Gov. Charlie Baker said Monday the Massachusetts government is ready to help renters deal with evictions through a well-funded diversion program now that the federal moratorium on evictions has come to an end.

"We do have one of the more robust eviction diversion programs in the country, which we've been running since last fall when the state's eviction moratorium expired," Baker said, adding that federal pandemic relief funds have been added to the existing program, which was initially state-funded.

Baker said the diversion program is the reason the state has seen fewer applications for emergency assistance or "notices to quit," the first step in an eviction process, compared to before the pandemic.

GBH News reported last week that the Massachusetts Department of Housing and Community Development, which controls the eviction diversion program, has rejected 90% of those seeking rental assistance this year. The state explained that the vast majority of those rejections occurred because the applicant did not complete the application process — which housing advocates say is overly burdensome.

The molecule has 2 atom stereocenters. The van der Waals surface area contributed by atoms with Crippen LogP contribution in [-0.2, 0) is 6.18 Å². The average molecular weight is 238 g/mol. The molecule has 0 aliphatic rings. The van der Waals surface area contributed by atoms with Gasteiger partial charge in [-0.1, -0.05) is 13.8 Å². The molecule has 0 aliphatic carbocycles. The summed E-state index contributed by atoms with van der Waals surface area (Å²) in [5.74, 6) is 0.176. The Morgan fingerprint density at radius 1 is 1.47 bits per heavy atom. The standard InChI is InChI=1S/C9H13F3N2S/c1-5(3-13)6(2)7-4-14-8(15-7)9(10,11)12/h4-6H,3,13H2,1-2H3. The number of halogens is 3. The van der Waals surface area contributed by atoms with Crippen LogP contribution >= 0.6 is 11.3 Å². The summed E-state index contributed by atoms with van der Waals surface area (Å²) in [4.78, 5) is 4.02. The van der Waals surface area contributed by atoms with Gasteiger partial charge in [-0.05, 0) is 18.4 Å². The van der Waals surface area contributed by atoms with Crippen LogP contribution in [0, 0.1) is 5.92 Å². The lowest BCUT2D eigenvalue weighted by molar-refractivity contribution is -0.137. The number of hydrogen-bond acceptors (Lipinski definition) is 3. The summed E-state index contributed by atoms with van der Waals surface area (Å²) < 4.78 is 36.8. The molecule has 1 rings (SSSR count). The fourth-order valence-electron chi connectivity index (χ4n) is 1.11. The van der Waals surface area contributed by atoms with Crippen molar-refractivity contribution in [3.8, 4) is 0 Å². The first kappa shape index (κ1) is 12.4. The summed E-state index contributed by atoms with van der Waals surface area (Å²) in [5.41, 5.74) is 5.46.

"I think we're pretty well-positioned to make sure we help people deal with some of these issues and consequences," Baker said Monday in Everett, where he toured a senior housing complex under construction and touted his ambitious agenda to spend $1 billion in federal aid on housing construction and programs.

Baker said Friday that the program has provided tenants and landlords about $280 million in rental assistance so far.

"We work very closely with our colleagues in both municipal government and a lot of the folks who work in the housing and affordable housing community to make sure that we're doing what we need to do to support those folks and help them stay in place," Baker said last week.